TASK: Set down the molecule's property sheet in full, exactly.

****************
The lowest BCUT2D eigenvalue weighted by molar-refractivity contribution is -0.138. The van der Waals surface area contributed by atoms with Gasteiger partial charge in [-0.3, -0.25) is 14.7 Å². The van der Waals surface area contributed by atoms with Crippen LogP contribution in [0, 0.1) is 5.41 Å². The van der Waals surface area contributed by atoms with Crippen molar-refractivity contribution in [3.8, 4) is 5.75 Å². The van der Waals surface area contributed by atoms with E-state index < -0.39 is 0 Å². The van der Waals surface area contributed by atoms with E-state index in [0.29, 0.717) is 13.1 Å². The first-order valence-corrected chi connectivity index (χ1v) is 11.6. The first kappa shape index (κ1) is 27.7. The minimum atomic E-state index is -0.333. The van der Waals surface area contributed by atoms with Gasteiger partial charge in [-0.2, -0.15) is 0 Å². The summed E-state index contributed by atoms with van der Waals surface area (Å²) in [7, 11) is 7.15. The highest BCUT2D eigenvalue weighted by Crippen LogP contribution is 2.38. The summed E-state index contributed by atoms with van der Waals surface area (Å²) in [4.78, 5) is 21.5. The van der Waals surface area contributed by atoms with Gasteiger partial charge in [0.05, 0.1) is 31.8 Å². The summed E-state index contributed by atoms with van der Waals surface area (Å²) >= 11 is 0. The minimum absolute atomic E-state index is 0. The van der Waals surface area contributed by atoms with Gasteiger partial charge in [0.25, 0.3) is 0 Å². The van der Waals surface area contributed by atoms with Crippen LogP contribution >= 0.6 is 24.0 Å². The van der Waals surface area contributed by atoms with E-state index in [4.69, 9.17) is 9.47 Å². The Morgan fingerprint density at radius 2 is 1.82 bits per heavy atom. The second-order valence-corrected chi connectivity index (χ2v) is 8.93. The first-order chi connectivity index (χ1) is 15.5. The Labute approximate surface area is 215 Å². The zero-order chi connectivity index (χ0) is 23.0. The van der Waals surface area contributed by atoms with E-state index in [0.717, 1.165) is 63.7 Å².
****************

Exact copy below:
The lowest BCUT2D eigenvalue weighted by molar-refractivity contribution is -0.138. The van der Waals surface area contributed by atoms with Gasteiger partial charge in [-0.3, -0.25) is 14.7 Å². The van der Waals surface area contributed by atoms with Crippen LogP contribution in [0, 0.1) is 5.41 Å². The van der Waals surface area contributed by atoms with Crippen molar-refractivity contribution in [3.8, 4) is 5.75 Å². The van der Waals surface area contributed by atoms with E-state index < -0.39 is 0 Å². The van der Waals surface area contributed by atoms with E-state index in [0.29, 0.717) is 13.1 Å². The first-order valence-corrected chi connectivity index (χ1v) is 11.6. The first kappa shape index (κ1) is 27.7. The minimum atomic E-state index is -0.333. The van der Waals surface area contributed by atoms with Gasteiger partial charge in [-0.2, -0.15) is 0 Å². The summed E-state index contributed by atoms with van der Waals surface area (Å²) in [7, 11) is 7.15. The highest BCUT2D eigenvalue weighted by Crippen LogP contribution is 2.38. The summed E-state index contributed by atoms with van der Waals surface area (Å²) in [4.78, 5) is 21.5. The van der Waals surface area contributed by atoms with Gasteiger partial charge in [0.05, 0.1) is 31.8 Å². The summed E-state index contributed by atoms with van der Waals surface area (Å²) >= 11 is 0. The minimum absolute atomic E-state index is 0. The van der Waals surface area contributed by atoms with Gasteiger partial charge in [0.25, 0.3) is 0 Å². The van der Waals surface area contributed by atoms with Crippen LogP contribution >= 0.6 is 24.0 Å². The van der Waals surface area contributed by atoms with E-state index in [4.69, 9.17) is 9.47 Å². The Morgan fingerprint density at radius 2 is 1.82 bits per heavy atom. The second-order valence-corrected chi connectivity index (χ2v) is 8.93. The first-order chi connectivity index (χ1) is 15.5. The Labute approximate surface area is 215 Å². The zero-order chi connectivity index (χ0) is 23.0. The van der Waals surface area contributed by atoms with E-state index in [0.717, 1.165) is 63.7 Å².